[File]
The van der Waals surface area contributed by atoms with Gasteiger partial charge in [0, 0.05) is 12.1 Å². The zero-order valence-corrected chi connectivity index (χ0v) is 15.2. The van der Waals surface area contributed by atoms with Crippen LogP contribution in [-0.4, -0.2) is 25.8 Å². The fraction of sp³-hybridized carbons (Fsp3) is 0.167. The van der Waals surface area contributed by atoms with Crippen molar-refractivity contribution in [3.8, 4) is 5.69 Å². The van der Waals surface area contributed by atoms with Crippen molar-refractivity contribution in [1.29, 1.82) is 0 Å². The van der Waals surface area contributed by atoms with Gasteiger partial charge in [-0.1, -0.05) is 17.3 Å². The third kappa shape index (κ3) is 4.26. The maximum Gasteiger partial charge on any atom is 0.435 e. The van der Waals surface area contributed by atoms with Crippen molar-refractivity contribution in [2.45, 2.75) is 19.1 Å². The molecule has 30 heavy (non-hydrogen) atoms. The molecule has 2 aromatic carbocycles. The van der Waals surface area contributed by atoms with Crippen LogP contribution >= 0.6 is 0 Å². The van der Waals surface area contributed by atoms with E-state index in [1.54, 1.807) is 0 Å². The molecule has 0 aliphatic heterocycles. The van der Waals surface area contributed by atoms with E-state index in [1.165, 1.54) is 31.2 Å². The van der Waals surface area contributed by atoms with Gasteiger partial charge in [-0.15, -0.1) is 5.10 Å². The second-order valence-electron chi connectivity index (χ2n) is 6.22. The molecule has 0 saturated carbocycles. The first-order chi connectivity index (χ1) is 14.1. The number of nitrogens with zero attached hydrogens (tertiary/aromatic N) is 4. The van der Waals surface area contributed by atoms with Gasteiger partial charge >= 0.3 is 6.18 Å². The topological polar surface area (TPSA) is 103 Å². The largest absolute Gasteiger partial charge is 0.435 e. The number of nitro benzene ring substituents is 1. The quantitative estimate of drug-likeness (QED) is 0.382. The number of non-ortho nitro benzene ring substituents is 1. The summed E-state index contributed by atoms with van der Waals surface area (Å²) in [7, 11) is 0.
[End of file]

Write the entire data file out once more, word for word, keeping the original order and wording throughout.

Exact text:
The van der Waals surface area contributed by atoms with Gasteiger partial charge in [0, 0.05) is 12.1 Å². The zero-order valence-corrected chi connectivity index (χ0v) is 15.2. The van der Waals surface area contributed by atoms with Crippen LogP contribution in [-0.4, -0.2) is 25.8 Å². The fraction of sp³-hybridized carbons (Fsp3) is 0.167. The van der Waals surface area contributed by atoms with Crippen molar-refractivity contribution in [3.8, 4) is 5.69 Å². The van der Waals surface area contributed by atoms with Crippen molar-refractivity contribution in [1.29, 1.82) is 0 Å². The van der Waals surface area contributed by atoms with Gasteiger partial charge in [-0.1, -0.05) is 17.3 Å². The third kappa shape index (κ3) is 4.26. The maximum Gasteiger partial charge on any atom is 0.435 e. The van der Waals surface area contributed by atoms with Crippen molar-refractivity contribution in [2.45, 2.75) is 19.1 Å². The molecule has 30 heavy (non-hydrogen) atoms. The molecule has 2 aromatic carbocycles. The van der Waals surface area contributed by atoms with Crippen LogP contribution >= 0.6 is 0 Å². The van der Waals surface area contributed by atoms with E-state index in [1.54, 1.807) is 0 Å². The molecule has 0 aliphatic heterocycles. The van der Waals surface area contributed by atoms with E-state index in [1.165, 1.54) is 31.2 Å². The van der Waals surface area contributed by atoms with Gasteiger partial charge in [-0.15, -0.1) is 5.10 Å². The second-order valence-electron chi connectivity index (χ2n) is 6.22. The molecule has 0 saturated carbocycles. The first-order chi connectivity index (χ1) is 14.1. The number of nitrogens with zero attached hydrogens (tertiary/aromatic N) is 4. The van der Waals surface area contributed by atoms with Gasteiger partial charge >= 0.3 is 6.18 Å². The topological polar surface area (TPSA) is 103 Å². The largest absolute Gasteiger partial charge is 0.435 e. The number of nitro benzene ring substituents is 1. The quantitative estimate of drug-likeness (QED) is 0.382. The number of non-ortho nitro benzene ring substituents is 1. The summed E-state index contributed by atoms with van der Waals surface area (Å²) in [7, 11) is 0.